This library does not do anything with the Interaction object other than route it to the appropriate handler function. It's up to you to extract relevant data (such as options) from the Interaction.

Which handler gets called?

I added a handler to a subcommand, the group that subcommand belongs to, the command that group belongs to, and to the registry itself. Which one actually gets used when I execute an interaction?
The SlashCommandRegistry picks the most specific handler it can find, according to this priority list:
  1. Subcommand
  2. Subcommand Group
  3. Top-level Command
  4. Registry's default

In other words, if your command and subcommand both have a handler, only the subcommand's handler will be called. Using a lower-priority handler can give you some flexibility if you have many commands that all use similar code.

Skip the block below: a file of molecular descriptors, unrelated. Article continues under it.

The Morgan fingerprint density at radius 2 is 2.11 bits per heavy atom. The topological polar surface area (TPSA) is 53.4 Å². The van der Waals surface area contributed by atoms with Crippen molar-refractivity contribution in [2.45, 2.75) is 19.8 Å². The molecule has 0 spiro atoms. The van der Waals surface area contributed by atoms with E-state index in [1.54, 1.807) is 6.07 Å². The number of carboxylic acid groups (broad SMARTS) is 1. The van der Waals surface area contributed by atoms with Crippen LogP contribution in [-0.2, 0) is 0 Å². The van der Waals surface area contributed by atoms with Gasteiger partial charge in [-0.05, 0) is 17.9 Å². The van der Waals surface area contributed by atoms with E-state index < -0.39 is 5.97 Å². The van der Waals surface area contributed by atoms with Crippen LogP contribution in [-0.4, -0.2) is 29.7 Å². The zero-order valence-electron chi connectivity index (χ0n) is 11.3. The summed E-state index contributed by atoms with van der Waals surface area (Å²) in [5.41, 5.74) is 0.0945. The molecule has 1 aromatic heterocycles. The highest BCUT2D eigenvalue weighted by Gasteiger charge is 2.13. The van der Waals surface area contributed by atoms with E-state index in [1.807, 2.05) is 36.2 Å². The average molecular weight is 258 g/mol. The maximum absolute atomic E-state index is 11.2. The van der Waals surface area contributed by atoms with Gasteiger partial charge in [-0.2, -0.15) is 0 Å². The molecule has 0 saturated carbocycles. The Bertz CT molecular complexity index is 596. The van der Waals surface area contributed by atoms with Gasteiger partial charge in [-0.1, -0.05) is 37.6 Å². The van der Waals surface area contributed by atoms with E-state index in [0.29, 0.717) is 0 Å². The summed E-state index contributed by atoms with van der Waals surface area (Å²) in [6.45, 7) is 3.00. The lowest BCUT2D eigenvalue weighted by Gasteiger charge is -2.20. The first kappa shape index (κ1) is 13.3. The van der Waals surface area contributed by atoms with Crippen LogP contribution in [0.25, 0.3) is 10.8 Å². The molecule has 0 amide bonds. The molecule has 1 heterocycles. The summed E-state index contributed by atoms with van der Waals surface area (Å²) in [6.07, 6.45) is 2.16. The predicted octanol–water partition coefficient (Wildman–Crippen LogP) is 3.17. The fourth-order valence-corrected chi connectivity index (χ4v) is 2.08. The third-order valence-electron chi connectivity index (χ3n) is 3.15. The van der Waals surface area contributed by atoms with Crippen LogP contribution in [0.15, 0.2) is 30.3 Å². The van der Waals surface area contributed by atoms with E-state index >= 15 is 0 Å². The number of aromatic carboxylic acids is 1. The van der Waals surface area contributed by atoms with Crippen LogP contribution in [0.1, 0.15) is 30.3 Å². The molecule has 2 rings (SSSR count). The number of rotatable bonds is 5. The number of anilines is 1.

Additional option types

Discord (and Discord.js) does not currently support command options for things like Applications. This library provides functions to approximate these additional option types:
  • getApplication(interaction, option_name, required=false)
  • getEmoji(interaction, option_name, required=false)

To use these, register the option as a string option, then use the Options.getX(...) helpers to retrieve the value.
For example, this is a functional example of an Application option:
const {
} = require('discord-command-registry');

const commands = new SlashCommandRegistry()
    .addCommand(command => command